Royal Nonesuch writes up a review of the new TASKMASTER #1, published by Marvel Comics!
Credits & Solicit Info:
STORY BY Fred Van Lente
ART BY Jefte Palo
COVER BY Alex Garner
PUBLISHER Marvel Comics
COVER PRICE: $3.99
RELEASE DATE Wed, September 1st, 2010
The fan-favorite anti-hero from AVENGERS: INITIATIVE explodes into his own mini-series! Taskmaster has trained hench-thugs for every terrorist organization and criminal cartel in the Marvel Universe. So when the rumor starts that he's turned traitor and now works for STEVE ROGERS, a billion-dollar bounty is put on his head, and every cadre of costumed fanatics -- A.I.M., Hydra, Ultimatum, the Sons of the Serpent, everyone -- looks to collect. Now Taskmaster has to fight hordes upon hordes of his psychopathic students while at the same time figuring out who framed him -- which requires him figuring out who he really is! That's right, the man with the photographic reflexes has no memory of his true identity -- and you'll learn the unexpected truth along with him! The action-packed SECRET ORIGIN of Taskmaster begins here, courtesy of New York Times bestselling writer Fred Van Lente (AMAZING SPIDER-MAN, INCREDIBLE HERCULES, MARVEL ZOMBIES) and acclaimed artist Jefte Paolo (DOCTOR VOODOO)!
Memory is a tricky thing. It can be at once unpleasant, deeply treasured, terribly traumatic, or even unreliable. It's probably toughest when memories are inaccessible, or don't exist at all. That's where Marvel's new TASKMASTER #1 starts.
Taskmaster has had a solid if largely undistinguished history in the Marvel Universe. He would show up from time to time as a B-list villain with a unique hook (a mercenary who can imitate anyone's moves, and who uses his ill-gotten gains to open up schools to teach other supervillains and henchmen), but never really occupied a major presence. He had been handled pretty well for the last decade or so, when he starred in a 2002 limited series (in which he debuted a new costume) and joined the supporting cast of DEADPOOL and its spinoff, AGENT X. He showed up again as a teacher of up and coming heroes in AVENGERS: THE INITIATIVE, but has probably enjoyed his highest profile yet as a reluctant member of Norman Osborne's Cabal.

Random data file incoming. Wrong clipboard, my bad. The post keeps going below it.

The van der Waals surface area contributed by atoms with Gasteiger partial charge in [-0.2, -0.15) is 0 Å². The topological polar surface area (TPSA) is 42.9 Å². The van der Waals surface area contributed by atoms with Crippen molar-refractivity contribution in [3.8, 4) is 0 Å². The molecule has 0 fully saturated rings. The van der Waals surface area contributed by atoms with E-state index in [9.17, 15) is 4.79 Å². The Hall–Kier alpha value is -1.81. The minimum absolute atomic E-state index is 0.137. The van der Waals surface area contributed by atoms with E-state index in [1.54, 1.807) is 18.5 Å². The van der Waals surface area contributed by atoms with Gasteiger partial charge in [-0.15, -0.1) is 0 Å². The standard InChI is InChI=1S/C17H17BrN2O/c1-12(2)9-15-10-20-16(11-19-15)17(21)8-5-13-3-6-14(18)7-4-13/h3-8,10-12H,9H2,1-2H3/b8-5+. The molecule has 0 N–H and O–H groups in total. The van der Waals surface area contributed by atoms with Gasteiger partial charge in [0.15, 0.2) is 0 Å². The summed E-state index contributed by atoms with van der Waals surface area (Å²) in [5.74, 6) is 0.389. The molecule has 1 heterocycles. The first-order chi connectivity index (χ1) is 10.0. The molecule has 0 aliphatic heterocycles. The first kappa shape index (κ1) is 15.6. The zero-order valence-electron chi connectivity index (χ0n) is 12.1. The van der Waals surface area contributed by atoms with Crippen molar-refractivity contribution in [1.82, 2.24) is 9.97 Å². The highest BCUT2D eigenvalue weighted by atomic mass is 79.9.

Writer Fred Van Lente uses the great conceit that Taskmaster's photoreflexive abilites have made him forget who he used to be. He's memorized so many fighting moves that the memories of his life were actually overwritten by them. Now that he's on the run from the villain community, Taskmaster wants to get his life back and figure out just who he is. We as readers will apparently find out his origin along with him.
The issue opens with Taskmaster returning to the site of his earliest memory: eating chicken souvlaki and listening to the Beach Boys in a remote diner. Van Lente lays out the goals of this story early on with some good dialogue, apparently referencing Christopher Nolans 2000 film Memento in the process ("Got a condition."). After that, the plot kicks in, where Tasky is attacked by a whole slew of mercenary groups out to collect a billion dollar bounty. Also included in all the chaos is that old standby: the "innocent bystander/potential love interest" component. It feels a little shoehorned in, but whether the story truly needs it or not should play out over the rest of the four-issue limited series (though it does make one wonder whatever happened to Taskmaster's previous flame, Sandi Brandenberg. Apparently, it didn't work out).
Van Lente's grim story is matched well with Jefté Palo's gritty pencils. The storytelling is effortlessly strong, and visualizes the story's tone perfectly. Taskmaster's world is appropriately dirty and dank (the Ambrosia Diner has to be the least comfortable eatery in the Marvel Universe – it appears to be a fairly open space made of grungy, unpainted concrete). In one great sequence, Palo and colorist Jean-Francois Beaulieu combine to use grapical overlays to depict exactly whose skill set Taskmaster is utilizing to fight a diner full of mercenary gangs. The issue is full of great flourishes like that, and the story works so well because of it.
TASKMASTER #1 is a solid, tightly-plotted comic book script captured with gusto by very good artwork. In addition to the plot, the dialogue and characters shine. The script happens to incorporate a well-realized approach to its ideas with Van Lente's trademark sense of humor and handle for action scenes. This story has a great premise, and this first issue is told in a fun, compelling way.
Review by: Royal Nonesuch